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What Monsanto and Pepsi Don’t Want You To Know About Your Food (part I)

NOTE: This is a guest blog post from Stacy Malkan, media director for the Yes on 37 California Right to Know Campaign.

Welcome to election season, when big corporations spare no expense trying to get us to vote against our own self-interest. Here in California, we’re bracing for a bomb of television commercials designed to convince us that labeling food is scary, weird and expensive.

In just the past week, a parade of corporations have donated nearly $25 million — before Labor Day is even upon us — to try to kill Proposition 37, a historic ballot initiative that would require labeling of genetically engineered foods.

New contributions freshly posted on the Secretary of State website reveal the companies that are forking over huge contributions to, and staking their brand names behind, a front group called “The Coalition Against the Deceptive Food Labeling Scheme,” which claims that Proposition 37 would “ban the sale of groceries” — even though it wouldn’t.

Proposition 37 would require companies to add a few words to existing labels to inform consumers if their food has been genetically engineered. Who could be against giving us accurate information about what’s in our food?

The Pesticide Peddlers: Monsanto leads the pack with $4.2 million and a newly posted honor at the bottom of the opposition website that says, “Major funding by Monsanto…”

Joining Monsanto are the rest of the “Big Six” chemical companies — DuPont, BASF, Bayer, Dow and Syngenta — who have poured a combined $13.5 million into fighting Proposition 37. Why?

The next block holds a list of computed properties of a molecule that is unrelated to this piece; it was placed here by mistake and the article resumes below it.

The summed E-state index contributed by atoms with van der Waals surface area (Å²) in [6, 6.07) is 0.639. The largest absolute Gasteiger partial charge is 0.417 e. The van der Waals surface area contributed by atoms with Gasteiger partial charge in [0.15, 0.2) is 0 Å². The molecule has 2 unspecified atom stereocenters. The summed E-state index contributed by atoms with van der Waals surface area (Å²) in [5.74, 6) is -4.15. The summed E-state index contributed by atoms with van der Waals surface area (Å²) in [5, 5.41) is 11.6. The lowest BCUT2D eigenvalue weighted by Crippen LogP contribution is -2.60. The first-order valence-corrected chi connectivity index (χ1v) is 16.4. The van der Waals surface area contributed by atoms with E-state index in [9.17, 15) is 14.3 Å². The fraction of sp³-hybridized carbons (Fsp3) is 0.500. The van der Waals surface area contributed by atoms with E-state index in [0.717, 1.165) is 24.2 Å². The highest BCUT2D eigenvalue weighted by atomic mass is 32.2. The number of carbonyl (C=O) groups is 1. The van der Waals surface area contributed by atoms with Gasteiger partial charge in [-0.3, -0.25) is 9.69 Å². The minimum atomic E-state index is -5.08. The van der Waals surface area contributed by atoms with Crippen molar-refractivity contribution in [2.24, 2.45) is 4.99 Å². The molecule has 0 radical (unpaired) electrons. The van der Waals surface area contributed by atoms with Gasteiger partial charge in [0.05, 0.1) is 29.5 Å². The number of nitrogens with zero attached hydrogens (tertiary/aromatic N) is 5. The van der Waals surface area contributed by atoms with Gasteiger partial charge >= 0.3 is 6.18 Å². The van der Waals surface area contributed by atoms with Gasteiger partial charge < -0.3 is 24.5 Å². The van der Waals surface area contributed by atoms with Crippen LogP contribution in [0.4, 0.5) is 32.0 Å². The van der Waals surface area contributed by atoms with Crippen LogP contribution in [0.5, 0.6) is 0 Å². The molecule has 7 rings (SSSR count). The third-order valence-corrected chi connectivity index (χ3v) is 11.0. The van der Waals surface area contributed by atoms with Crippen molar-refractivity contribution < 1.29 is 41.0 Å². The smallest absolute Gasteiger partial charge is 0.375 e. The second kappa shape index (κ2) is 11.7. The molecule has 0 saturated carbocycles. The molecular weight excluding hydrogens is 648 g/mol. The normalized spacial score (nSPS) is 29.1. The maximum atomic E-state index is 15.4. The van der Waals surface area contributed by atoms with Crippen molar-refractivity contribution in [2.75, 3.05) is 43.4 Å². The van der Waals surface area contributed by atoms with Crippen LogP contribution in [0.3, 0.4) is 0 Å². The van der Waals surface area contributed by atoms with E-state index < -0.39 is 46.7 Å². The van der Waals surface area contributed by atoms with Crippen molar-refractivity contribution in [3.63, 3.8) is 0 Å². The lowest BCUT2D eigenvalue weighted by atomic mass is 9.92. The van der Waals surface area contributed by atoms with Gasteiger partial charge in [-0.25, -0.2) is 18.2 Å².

These are the guys who make the pesticides and also sell or push the seeds that are genetically engineered to withstand the pesticides, thereby allowing them to … sell more pesticides. You get the picture.

“Rather than reducing the need for hazardous pesticides, herbicide-resistant seeds have driven a massive increase in herbicide use that has been linked to significant environmental and public health concerns,” explains Marcia Ishii-Eiteman, PhD, senior scientist at Pesticide Action Network, in a statement supporting Proposition 37.

“It’s clear that genetically engineered, herbicide-resistant seeds are the growth engines of the pesticide industry’s sales and marketing strategy. These seeds are part of a technology package explicitly designed to facilitate increased, indiscriminate herbicide use and pump up chemical sales,” Dr. Ishii-Eiteman said.

According to a 2009 report by Chuck Benbrook, PhD, chief scientist at the Organic Center, farmers applied 318 million more pounds of pesticides over the first 13 years of commercial GE crop production (1996-2008), as a direct result of planting genetically engineered seeds. “GE crops are pushing pesticide use upward at a rapidly accelerating pace,” Dr. Benbrook wrote in the report.

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